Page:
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The Party Line is dedicated to examining regional issues and policies through the figures who give shape to them. These are critical, complex, and even downright confusing times we live in. There’s a lot to navigate nationally and in the Carolinas; whether it’s elections, debates on gay marriage, public school closings, or tax incentives for economic development. The Party Line’s goal is to offer a provocative, intelligent look at the issues and players behind the action; a view that ultimately offers the necessary insight for Carolina voters to hold public servants more accountable.

Expect North Carolina To Remain A Battleground State


The 2012 Election: It’s a New North Carolina

Now that the dust has settled in the and we have all (hopefully) survived the general election, some thoughts on the aftermath of the 2012 election.

First, North Carolina is more like Virginia than South Carolina.

There’s the old saying about the Tar Heel State being “a vale of humility between two mountains of conceit.”  Four years ago, Nate Silver, the respected blogger at fivethirtyeight.com, found that both Carolinas shared the closest similarity of any two states in the nation. 

But that was before a significant ground game by the Obama campaign and shifting demographics radically changed North Carolina’s political landscape.  To go from a +13 Republican advantage in 2000 and 2004 to the narrowest of advantages for one party over the other (in 2008, it was 0.3% in the Democratic favor; this year, it appears to be slightly over 2% in the Republican favor), North Carolina’s status as a “battleground” state appears to be cementing itself as a new version of the state.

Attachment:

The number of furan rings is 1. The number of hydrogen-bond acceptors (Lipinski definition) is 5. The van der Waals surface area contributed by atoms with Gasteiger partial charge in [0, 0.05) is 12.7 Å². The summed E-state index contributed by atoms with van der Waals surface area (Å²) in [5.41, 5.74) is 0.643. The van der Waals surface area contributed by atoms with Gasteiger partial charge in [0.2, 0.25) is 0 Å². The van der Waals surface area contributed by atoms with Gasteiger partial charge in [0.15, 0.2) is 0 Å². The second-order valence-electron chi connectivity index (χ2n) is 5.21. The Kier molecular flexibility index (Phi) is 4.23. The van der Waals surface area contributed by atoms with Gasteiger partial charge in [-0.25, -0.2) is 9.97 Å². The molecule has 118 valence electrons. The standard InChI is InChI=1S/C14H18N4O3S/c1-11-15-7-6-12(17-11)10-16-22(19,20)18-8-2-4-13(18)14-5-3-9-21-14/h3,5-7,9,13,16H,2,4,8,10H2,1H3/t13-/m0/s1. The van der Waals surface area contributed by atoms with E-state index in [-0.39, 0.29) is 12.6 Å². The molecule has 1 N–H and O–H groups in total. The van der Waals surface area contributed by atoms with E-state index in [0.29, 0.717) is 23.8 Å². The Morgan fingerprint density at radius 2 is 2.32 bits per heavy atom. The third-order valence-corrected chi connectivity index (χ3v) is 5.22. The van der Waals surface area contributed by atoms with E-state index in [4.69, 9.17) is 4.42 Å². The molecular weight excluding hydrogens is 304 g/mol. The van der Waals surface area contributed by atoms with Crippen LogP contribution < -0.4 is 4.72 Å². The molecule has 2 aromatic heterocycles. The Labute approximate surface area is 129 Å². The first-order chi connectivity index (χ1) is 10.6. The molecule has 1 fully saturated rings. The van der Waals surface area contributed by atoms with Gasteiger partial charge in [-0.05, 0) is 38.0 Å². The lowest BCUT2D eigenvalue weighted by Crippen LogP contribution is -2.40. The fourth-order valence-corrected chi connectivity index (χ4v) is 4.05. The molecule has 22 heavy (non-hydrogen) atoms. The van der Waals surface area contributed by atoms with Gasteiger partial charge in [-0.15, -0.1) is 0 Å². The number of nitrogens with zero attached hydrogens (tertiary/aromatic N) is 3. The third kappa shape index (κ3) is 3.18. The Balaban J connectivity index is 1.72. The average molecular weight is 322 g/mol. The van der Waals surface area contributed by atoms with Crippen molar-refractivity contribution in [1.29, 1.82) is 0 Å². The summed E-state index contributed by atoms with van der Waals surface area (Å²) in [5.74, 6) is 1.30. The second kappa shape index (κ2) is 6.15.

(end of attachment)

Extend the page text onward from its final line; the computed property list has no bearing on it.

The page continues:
In comparison, Virginia has also entered itself into the pantheon of electoral battlegrounds, with Obama winning the Commonwealth to the north by just a 3 percent difference, while our sister state to the south held true to double-digits for one candidate over the other this year. 

Another “new” facet of the state is seen in the GOP domination of all three branches of state government. 

We did see this once before in recent times, if you consider within the past 100 years “recent.”  During the era of Fusion politics within the state, Republicans joined together with Populists to gain control over the three branches of government, much to the dismay of white Democrats. 

By joining forces, Republicans and Populists controlled the governorship, the legislature, and four members of the five-member state Supreme Court from 1895-1901. 

Now, with Governor-elect McCrory, the addition of Republican seats in the General Assembly, and control of the state Supreme Court, the Grand Old Party has the opportunity to reshape the state within its views.

But that opportunity also presents itself with a distinct challenge: Which “Republican view” will be the approach taken?  Republicanism comes in several forms, most notably in two distinct forms: a pragmatic business-minded approach, notably identified with leaders like McCrory and Speaker of the House Thom Tillis versus the form more closely aligned with the Tea Party insurgency of 2010 that enabled folks like state Senate leader Phil Berger, House Majority Leader Paul Stam, state Supreme Court Justice Paul Newby, and gubernatorial candidate Pat McCrory to win this November.

Yes, you read correctly: Pat McCrory seems to be in both Republican factions. The question going forward is, which McCrory will we see? The moderate former mayor or the realist who joined the forces of the Tea Party Revolution?

As the numbers become clearer over the next few days, I’ll be posting some more observations on what appears to be a new North Carolina and what the future might hold for campaigns and elections in the state.